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Everything posted by Astdua

  1. The younger the possible. A child's mind is amazing and can absorb a ton of information at a very rapid rate, so that should be taken advantage of. I wouldn't push my children to learn too much or have them get the grammatical part of it, but simply expose them to foreign languages and culture, be it through children's books, movies or toys, and let them get an early start on linguistics. They will thank me later.
  2. Everybody would of course prefer to study languages, or most other things, alone with a tutor or something similar, as there is not enough individual attention paid to all of the students, usually. Well that depends on the quality of the course, but during high school Spanish, I barely got anything from my semesters due to the majority of the class not taking the language seriously, thus leading the teacher to pretty much not push it and let it flow on an easy level, just so we could be out of his classroom faster.
  3. Hola Charli, como estas? Welcome and enjoy your stay. This seems like just the right place to be for your purpose. As I too, have taken a great interest in learning Spanish, I am happy there are more enthusiasts of it here. So see you around!
  4. A Christmas Carol, if that counts, is one of my all-time childhood favorites, I believe it perfectly captures Dickens' mastery of the language on the backdrop of the magical Christmas atmosphere, as well as the deeper philosophical symbolism has caught me all those years back as a kid, and has since never let me go. Appropriate for December too.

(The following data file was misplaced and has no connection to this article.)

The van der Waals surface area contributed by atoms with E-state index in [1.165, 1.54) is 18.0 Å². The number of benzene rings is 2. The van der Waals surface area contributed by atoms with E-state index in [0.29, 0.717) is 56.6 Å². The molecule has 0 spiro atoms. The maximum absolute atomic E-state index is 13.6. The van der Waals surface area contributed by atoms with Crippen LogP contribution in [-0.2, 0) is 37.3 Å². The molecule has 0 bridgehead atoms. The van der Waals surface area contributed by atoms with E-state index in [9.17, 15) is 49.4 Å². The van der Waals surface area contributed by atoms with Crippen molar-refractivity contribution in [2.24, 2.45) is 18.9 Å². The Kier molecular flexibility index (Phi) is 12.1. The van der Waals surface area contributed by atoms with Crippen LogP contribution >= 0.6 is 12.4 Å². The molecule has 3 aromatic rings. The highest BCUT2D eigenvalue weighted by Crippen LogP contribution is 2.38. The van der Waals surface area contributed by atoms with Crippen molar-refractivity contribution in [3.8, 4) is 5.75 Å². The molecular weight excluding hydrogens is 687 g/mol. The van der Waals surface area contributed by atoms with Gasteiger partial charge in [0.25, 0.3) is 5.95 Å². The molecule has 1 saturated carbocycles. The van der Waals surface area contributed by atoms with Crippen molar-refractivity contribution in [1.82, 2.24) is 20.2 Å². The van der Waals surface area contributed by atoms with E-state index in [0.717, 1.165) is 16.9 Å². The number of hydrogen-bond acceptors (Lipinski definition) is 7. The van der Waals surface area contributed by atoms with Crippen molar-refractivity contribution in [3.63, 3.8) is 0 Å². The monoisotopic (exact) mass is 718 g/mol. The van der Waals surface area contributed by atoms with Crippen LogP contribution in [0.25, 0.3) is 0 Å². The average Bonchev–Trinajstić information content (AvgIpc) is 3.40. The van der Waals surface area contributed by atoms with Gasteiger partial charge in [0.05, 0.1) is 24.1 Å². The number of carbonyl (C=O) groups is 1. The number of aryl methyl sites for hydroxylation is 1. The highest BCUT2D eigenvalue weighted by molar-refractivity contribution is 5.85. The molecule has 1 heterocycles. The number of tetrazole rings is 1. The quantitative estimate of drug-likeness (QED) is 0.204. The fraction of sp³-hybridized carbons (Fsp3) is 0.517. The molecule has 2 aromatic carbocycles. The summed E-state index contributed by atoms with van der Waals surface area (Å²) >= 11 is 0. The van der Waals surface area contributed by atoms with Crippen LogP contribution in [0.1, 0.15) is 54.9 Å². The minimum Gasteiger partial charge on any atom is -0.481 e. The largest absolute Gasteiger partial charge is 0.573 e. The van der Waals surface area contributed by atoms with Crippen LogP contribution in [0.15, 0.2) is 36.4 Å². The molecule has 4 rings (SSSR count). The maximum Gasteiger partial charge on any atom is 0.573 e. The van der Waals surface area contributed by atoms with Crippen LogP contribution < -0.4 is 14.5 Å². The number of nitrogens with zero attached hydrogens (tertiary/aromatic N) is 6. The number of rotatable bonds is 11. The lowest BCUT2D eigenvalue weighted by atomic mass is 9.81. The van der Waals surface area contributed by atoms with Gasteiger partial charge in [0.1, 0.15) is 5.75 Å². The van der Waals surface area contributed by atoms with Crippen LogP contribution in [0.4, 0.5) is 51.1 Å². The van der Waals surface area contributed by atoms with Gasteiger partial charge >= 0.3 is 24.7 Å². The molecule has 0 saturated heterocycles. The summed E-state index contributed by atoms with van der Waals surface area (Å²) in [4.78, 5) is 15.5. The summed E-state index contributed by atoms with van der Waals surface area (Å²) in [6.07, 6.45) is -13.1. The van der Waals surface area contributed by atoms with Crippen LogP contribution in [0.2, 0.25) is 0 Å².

5. I like to shorten my Hola, at least in written variant, to a little cute "Ola", and then immediately followed by a polite "como estas?". Occasionally I'd mix it up and use Buenos Dias!
  6. English is already considered the de facto global language, so if even more people knew it, it would benefit the world greatly. In a globalized world, us humans need more than ever to be able to understand and communicate with each other, and the language is mother of all that, so I see it as necessary for something like the English language exist. Of course, that doesn't mean that any old linguistic traditions and spoken languages should be eliminated or replaced, but simply if everyone knew their mother tongue, and then English, everything is perfect.
  7. I don't have children myself, but I am speaking from general knowledge here, and it's a fact that when you are young and developing, the mind is a very powerful tool, and I hear of cases where children growing up can learn 3-4 languages at a native level, if their household provides them! So while I wouldn't "force" my own kids, I'd like to expose them to a varieties of linguistic paths, and they would develop on their own, a simple push towards that direction will give them a stable ground.
  8. Instead of Latin specifically, as it is quite of a niche, hobbyist type of language, I propose we have perhaps have a general Ancient Languages type of forum, for all the other ancient/dead language goodies in one place. I see a lot of potential for a fruitful interesting discussion myself.
  9. I think that online tutorials are a great starting point for beginners, but they will in no way give you the full scope of things. It depends on how much you are willing to focus on it, and the tutorials themselves. I've found that some video tutors are really good teachers.